Respiratory Infections Can Be Serious for Horses

Your horses’ lungs are critical for competition, pleasure riding, and general health. If you have had the flu or a cold, you know how uncomfortable you feel and how hard breathing can be. Unlike people, horses can’t breath out of their mouth so any nasal discharge or congestion can be a serious problem.

Horses can get bacterial respiratory infections that cause a green or yellow nasal discharge to develop along with lethargy and a fever. This often happens when mingling with new horses, shared stabling at shows, or from a sales auction. Bacterial infections need to be treated with antibiotics and the sooner they are started, the less severe the symptoms will be. 

The most common viruses that cause upper respiratory disease in horses are influenza causing flu and rhinovirus causing rhinopneumonitis. As with most viruses, there is not a specific treatment, so supportive care is extremely important. Regular vaccinations allow your horse to build up antibodies to common viruses and often result in mild or uncomplicated symptoms if your horse is exposed. Most horse shows require respiratory vaccinations, but horses that travel should have vaccine boosters for influenza and rhino every six months.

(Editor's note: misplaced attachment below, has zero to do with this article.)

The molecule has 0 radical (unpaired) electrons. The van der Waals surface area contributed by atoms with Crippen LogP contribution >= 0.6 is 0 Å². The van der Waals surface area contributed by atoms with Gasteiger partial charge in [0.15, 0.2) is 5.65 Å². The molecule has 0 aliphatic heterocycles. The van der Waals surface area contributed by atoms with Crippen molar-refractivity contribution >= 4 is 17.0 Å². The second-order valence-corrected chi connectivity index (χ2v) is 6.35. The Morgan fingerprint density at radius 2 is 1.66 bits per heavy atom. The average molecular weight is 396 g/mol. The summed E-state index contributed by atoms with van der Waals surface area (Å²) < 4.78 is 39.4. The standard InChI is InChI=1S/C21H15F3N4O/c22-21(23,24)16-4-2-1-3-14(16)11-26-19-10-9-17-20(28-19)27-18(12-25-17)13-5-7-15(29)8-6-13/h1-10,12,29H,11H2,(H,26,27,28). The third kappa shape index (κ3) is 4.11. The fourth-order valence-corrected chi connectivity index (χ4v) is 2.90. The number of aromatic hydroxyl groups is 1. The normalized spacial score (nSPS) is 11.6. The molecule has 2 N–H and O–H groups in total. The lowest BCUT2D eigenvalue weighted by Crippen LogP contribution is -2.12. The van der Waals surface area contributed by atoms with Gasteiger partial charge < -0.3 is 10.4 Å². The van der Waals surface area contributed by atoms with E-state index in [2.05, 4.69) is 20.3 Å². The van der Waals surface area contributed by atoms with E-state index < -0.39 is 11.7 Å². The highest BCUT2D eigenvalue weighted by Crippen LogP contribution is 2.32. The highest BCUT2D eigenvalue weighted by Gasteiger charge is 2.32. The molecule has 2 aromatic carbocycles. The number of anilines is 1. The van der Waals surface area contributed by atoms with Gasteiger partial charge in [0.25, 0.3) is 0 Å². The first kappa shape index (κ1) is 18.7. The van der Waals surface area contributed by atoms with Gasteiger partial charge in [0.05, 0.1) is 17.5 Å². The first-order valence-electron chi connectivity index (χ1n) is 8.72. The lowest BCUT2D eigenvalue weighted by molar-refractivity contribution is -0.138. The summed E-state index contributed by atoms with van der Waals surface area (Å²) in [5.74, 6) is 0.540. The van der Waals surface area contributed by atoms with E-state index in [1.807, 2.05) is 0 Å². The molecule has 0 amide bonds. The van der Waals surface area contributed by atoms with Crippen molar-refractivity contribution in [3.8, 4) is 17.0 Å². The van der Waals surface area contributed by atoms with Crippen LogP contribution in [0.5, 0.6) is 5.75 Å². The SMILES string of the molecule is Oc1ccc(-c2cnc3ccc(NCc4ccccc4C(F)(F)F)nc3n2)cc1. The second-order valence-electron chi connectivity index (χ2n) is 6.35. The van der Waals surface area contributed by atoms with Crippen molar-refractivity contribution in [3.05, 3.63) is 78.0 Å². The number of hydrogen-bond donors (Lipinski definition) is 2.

Another common respiratory condition we see in horses is “heaves” also known as chronic obstructive pulmonary disease (COPD).  This is similar to asthma in people and often coincides with increasing pollen counts or other allergens. As an auto-immune condition, it worsens as the horse ages and without management breathing can become difficult. Horses with COPD often have flared nostrils while breathing (even at rest) and will develop a “heave” line along their belly and back of their rib cage due to the abdominal musculature being overworked. 

Signs of respiratory issues can include a cough, fever, nasal discharge, flared nostrils when breathing and dullness or lethargy. It is important to differentiate between a respiratory infection and an allergy induced response because the treatments are quite different. Contact your veterinarian if your horse is experiencing symptoms or you have any concerns about their breathing.

This column is sponsored by Polk Equine, and the opinions expressed herein may not reflect those of CFAN or of its advertisers.

BIO: Dr. Katie Hennessy graduated from the University of Illinois College of Veterinary Medicine in 2008 with a degree in large animal health and equine medicine. She completed an advanced internship at The Equine Medical Center of Ocala and is currently the owner and practicing veterinarian at Polk Equine. Her expertise ranges from small and exotic creatures to large animals, specializing in equine medicine.

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